So mixed! The positive feedback has been by far winning out, from old friends who have expressed how great it was to get to learn what I’ve been doing in the life I’ve lived since we were close, from family and friends who have loved seeing parts of their lives immortalized. It’s been magical to hear from so many strangers, mostly women, who say they are booking their first solo trip because of my book, or send me pictures of my book on their pretty knees on their vacations. People are taking the book very personally, telling me it’s validated their life choices, or inspired them to honor the quiet little voice in their head telling them they want to live their lives differently.
But some people also feel very criticized by the book. The title sounds like I judge the people who have chosen to have families, which is absolutely not how I feel, and which is clear if you read the book, but that has offended many. Some people are very, very upset that I am not broke and a virgin. I’ve definitely hurt people in my life with the stories, too. The moral question about the act of writing a memoir is definitely on my mind: yes, these were my stories to tell. But they involved people who didn’t get to tell their side, and didn’t get to vote on whether or not they wanted the stories told at all. I gave many of my friends and family the option to read and edit sections that were about them, but I didn’t do that for everyone. And some of those people have been hurt. And I regret that very much, and struggle with it. But this book poured out of me – it really was a story I needed to tell. I needed to see what those years had added up to: not just wasted crazy times, but a real life lived and a real collection of lessons learned. Writing it was the most therapeutic thing I’ve ever done.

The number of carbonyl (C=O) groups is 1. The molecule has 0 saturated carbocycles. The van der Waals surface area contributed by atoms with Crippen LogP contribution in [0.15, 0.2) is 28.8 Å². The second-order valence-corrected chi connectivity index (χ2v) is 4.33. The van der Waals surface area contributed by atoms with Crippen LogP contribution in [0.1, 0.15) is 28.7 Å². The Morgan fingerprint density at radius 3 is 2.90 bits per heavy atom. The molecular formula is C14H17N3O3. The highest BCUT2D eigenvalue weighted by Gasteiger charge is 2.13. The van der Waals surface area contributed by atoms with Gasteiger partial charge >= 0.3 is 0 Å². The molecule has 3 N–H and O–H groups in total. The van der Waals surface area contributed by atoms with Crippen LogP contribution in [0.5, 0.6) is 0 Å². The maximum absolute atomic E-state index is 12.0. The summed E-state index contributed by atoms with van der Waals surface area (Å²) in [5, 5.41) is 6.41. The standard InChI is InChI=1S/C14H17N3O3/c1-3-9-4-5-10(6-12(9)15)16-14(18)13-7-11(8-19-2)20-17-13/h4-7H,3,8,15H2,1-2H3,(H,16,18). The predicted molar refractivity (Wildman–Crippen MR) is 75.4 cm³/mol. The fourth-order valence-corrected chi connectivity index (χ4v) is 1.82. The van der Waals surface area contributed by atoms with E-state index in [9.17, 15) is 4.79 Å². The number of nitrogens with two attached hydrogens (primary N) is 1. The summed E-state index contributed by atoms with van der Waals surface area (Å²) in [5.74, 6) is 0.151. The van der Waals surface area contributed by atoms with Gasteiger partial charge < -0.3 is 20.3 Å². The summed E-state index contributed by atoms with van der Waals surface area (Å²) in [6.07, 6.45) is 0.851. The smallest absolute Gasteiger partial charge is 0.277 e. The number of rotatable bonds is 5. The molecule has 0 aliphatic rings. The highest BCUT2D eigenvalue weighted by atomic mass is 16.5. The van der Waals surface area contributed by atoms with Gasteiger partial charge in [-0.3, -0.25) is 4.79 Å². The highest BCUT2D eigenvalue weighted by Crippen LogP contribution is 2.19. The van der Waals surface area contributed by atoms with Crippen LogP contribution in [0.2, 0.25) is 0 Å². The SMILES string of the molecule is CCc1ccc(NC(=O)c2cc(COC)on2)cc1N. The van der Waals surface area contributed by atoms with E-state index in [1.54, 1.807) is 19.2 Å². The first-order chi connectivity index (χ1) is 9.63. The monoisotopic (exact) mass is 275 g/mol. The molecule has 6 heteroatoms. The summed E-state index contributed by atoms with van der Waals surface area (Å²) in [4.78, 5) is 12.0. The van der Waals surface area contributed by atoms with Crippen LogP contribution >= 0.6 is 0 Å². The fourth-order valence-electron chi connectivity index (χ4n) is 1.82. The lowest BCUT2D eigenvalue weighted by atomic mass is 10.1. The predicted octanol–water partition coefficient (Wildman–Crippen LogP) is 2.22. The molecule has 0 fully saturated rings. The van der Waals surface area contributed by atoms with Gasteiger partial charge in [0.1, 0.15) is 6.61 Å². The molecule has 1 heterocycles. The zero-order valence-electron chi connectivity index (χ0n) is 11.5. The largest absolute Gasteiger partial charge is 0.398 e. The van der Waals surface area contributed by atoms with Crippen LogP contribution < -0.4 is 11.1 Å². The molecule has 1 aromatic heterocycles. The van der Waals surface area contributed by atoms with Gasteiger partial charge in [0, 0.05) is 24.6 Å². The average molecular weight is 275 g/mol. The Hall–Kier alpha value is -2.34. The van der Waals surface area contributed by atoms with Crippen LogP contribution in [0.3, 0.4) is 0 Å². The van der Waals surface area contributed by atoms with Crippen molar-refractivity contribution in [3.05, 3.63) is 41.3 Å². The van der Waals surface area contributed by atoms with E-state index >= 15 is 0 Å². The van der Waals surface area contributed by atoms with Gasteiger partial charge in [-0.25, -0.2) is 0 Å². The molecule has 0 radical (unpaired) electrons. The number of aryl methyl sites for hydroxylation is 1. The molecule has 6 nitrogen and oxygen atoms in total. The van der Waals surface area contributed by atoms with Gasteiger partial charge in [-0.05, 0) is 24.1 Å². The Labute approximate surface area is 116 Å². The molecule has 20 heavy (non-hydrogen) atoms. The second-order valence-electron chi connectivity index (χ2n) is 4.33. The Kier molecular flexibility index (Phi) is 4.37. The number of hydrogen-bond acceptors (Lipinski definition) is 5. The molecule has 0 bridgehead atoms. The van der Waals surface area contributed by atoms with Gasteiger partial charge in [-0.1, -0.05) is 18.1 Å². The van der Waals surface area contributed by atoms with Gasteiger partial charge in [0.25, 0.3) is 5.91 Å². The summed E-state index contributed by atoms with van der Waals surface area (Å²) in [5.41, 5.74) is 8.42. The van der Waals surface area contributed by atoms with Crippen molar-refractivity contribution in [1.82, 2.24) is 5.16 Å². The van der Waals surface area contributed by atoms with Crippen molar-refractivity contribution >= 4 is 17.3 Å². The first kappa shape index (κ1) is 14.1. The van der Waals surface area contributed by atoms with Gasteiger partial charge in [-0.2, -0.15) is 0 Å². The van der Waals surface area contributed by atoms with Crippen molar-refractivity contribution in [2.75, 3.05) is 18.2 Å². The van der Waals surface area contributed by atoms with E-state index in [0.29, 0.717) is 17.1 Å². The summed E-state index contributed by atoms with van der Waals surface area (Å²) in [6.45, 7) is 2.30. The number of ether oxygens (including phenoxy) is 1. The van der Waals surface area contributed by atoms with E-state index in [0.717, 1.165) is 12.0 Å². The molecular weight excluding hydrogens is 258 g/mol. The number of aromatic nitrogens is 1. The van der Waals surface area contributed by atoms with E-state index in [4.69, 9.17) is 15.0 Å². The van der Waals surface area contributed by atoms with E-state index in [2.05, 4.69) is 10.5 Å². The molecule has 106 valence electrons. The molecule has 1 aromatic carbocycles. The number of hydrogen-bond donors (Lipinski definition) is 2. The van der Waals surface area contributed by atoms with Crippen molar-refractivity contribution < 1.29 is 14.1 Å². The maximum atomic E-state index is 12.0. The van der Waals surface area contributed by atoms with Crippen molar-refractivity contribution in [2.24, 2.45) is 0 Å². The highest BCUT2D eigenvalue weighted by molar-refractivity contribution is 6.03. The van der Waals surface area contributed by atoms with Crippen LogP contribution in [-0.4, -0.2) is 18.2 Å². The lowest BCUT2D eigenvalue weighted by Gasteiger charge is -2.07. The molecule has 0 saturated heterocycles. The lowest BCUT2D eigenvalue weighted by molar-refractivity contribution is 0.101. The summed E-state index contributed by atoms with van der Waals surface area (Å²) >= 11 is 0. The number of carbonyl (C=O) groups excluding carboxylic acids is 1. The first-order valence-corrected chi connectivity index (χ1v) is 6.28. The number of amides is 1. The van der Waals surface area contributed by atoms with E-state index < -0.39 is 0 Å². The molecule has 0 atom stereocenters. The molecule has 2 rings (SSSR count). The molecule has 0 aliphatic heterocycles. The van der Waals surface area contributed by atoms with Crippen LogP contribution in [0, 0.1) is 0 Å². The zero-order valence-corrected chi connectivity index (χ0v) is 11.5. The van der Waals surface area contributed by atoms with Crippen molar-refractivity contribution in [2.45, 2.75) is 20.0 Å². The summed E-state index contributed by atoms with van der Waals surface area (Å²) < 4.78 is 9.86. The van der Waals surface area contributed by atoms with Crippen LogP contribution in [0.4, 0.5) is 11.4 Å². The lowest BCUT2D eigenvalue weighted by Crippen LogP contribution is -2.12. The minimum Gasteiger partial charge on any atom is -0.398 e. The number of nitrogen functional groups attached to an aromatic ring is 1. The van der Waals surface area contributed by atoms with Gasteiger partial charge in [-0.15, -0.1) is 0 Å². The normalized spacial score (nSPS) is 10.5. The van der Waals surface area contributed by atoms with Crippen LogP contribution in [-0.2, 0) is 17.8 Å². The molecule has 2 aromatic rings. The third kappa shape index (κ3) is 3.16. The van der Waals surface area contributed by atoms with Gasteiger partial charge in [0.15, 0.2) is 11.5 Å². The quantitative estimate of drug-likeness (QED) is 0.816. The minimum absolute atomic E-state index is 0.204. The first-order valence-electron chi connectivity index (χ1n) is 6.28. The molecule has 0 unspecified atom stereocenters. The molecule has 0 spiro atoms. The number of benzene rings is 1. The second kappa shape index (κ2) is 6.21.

Were you ever stereotyped abroad? What was that like?